The lack of a DCA parade has freed up the TDA planners to expand their plans for a much bigger Food & Wine Festival next spring, as well as begin working on a holiday themed food festival now planned for this November and December. TDA has struggled for over a decade with concepts designed to pull the huge Thanksgiving and Christmas crowds out of Disneyland and spread them to DCA, but nothing has really worked in the long run. It’s hoped that a new food festival themed to the holidays will at least pull some of the Annual Passholders over to DCA and let the tourists enjoy Disneyland’s top-notch Christmas offerings. At least that’s what TDA hopes will happen.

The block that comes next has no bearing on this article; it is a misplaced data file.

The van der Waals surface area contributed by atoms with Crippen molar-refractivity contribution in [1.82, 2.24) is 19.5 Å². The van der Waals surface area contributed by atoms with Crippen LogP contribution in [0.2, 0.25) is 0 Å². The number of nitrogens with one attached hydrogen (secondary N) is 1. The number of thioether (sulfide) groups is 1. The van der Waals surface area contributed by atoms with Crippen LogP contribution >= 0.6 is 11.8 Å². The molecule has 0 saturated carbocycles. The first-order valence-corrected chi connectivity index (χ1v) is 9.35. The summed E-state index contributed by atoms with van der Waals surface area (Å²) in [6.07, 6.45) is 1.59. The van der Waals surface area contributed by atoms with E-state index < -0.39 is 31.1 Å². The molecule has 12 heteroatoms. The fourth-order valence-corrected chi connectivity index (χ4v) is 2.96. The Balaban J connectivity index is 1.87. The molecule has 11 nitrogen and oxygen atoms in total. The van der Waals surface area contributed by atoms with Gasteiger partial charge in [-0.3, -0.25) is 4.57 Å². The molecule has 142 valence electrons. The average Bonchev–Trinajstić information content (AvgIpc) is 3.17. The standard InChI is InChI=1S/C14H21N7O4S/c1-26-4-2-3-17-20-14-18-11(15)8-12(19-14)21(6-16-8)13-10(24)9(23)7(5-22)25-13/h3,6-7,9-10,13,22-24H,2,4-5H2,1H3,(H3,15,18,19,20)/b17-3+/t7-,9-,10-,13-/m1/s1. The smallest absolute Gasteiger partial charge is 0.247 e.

The spring Food & Wine Festival will return to DCA next March in a much bigger and bolder footprint than the holiday version. Let’s hope they have the time to properly source local craftspeople and artisans, after they rushed in out of state vendors from WDW’s festival due to the tight 12 week prep timeline for the 2016 event. There was a missed opportunity to tell a uniquely California story with the last Food & Wine Fest, so hopefully the longer lead time can help them with that. California, as the seventh largest economy on the planet, shouldn’t have to bring in products from out of state.
Speaking of food and retail, TDA continues to work on the re-skin and re-think of Downtown Disney. With House of Blues gone, the leading contender for that space is currently a Splitsville bowling alley. Whatever ends up there will need a full rebuild of that concert venue, and it is worth noting that a large expansion pad still exists north of the old House of Blues building and its neighbor Tortilla Jo’s.
Winner Winner Chicken Dinner